This photo set — the 60th in my ongoing project to photograph the whole of London by bike — is the last in a series of five sets recording a journey I made one sunny day in July, from my home in south London, through New Cross and Bermondsey by bike, across Tower Bridge, and up through Shadwell to Commercial Road, which I followed — with many fruitful deviations — along its whole length, to the junction where West India Road bears off towards Canary Wharf, and Commercial Road becomes East India Road.
As my camera battery had run out, but I couldn’t bear not having a working camera, I decided to find one in Canary Wharf, which was more difficult than I expected, as the shop I needed was some distance from where I parked my bike, through a series of shopping malls whose scale surprised me, as they now constitute another city entirely. Read the rest of this entry »
So here’s a quick message to invite anyone in Hull — or anywhere near — to come along to Hull University on Tuesday to hear me speak about Shaker Aamer, the last British resident in the prison, and the shameful responsibility of both the British and the American governments for continuing to hold him.
I have been invited to speak by the Hull University Amnesty Society, and the event, which is free, is taking place in the Wilberforce Building, Room LT-15, at 7pm on Tuesday November 27. A Facebook page is here. Please come along if you can! The Wilberforce Building is No. 60 on the map here.
Shaker remains held even though he was first cleared for release under George W. Bush in 2007, and was also cleared for release under President Obama in 2009, through the deliberations of the interagency Guantánamo Review Task Force, established by the President to decide who to release, who to try and who to continue holding indefinitely. Read the rest of this entry »
Please sign the petition to save Lewisham’s A&E and maternity services and send it on to your friends and family. Over 16,000 people have already signed!
And here are the crucial dates for your diary:
This Saturday, November 24, “Hands Around Our Hospital” is a major march and rally in Lewisham, with the intention of attracting at least 5,000 protestors to show the government that the people of Lewisham will not accept plans to close the A&E Department and downgrade maternity services to pay for debts elsewhere in the NHS. Meet at Loampit Vale roundabout at 2pm, and link hands around the hospital at 3pm. Afterwards there will be a rally in Ladywell Fields, with speakers including local GP, Dr. Louise Irvine, Steve Bullock, the Mayor of Lewisham, and other health workers and patients. If you want to help, see here.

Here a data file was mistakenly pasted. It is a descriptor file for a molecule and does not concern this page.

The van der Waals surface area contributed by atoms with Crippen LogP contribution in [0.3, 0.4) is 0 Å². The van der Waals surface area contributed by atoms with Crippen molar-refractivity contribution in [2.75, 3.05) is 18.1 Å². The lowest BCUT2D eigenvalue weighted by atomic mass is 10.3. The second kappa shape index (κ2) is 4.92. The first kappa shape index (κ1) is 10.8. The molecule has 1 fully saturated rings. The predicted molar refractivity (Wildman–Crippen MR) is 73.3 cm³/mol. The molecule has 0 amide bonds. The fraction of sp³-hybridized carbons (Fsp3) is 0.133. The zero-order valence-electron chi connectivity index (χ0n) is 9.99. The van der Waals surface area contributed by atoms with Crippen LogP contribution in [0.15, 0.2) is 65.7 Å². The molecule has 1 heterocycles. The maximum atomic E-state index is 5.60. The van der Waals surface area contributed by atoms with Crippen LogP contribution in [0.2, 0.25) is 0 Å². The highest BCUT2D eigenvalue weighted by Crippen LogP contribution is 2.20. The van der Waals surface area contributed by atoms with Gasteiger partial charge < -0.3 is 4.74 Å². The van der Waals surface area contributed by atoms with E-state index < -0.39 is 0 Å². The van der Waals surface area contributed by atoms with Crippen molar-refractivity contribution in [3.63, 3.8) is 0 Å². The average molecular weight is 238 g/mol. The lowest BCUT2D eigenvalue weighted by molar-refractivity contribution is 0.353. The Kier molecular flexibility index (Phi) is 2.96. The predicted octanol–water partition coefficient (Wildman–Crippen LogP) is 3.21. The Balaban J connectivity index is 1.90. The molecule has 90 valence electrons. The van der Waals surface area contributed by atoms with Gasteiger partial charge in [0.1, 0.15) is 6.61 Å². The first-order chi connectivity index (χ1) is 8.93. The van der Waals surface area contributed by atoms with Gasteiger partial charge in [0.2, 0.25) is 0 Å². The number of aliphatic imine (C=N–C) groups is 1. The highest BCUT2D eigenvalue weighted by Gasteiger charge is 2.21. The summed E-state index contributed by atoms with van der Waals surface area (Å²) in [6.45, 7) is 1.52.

Next Wednesday, November 28, there is a Public Meeting at Catford Broadway Theatre, at 7pm, with speakers including Dr. Louise Irvine and Dr. John Lister, who featured prominently in “Wake Up Call,” a film by Anne-Marie Sweeney, produced last year for Keep Our NHS Public and Health Emergency. Read the rest of this entry »
Development and Decay: Commercial Road in Stepney and Limehouse, a set on Flickr.
As part of my ongoing project to photograph the whole of London by bike, this is the 59th photo set I have posted, and the last of three photo sets recording a journey I made along Commercial Road, in the East End, one hot and sunny day in July (see here and here). It was something of a revelation to me, as, although I know parts of the East End, I was largely unfamiliar with this area, and cycling the whole of the road from Aldgate to the junction near Canary Wharf, as well as making diversions into the back streets, helped bring to life this vibrant and historically fascinating part of town that I have since revisited on several occasions.
This whole part of the city — rather frayed around the edges, and with an uneasy mix of wealth and poverty, featuring the white working class and Asian immigrants on the one hand, and bankers on the other — is primarily subject to drastic changes because of its proximity to the City and Canary Wharf, and is, in a very real sense, up against the full force of international money, with developers intent on exploiting any land they can get their hands on to build new housing aimed at foreign investors — a bubble of exploitation, with investors charged too much for properties that they, in turn, sell or rent for too much to London residents. Read the rest of this entry »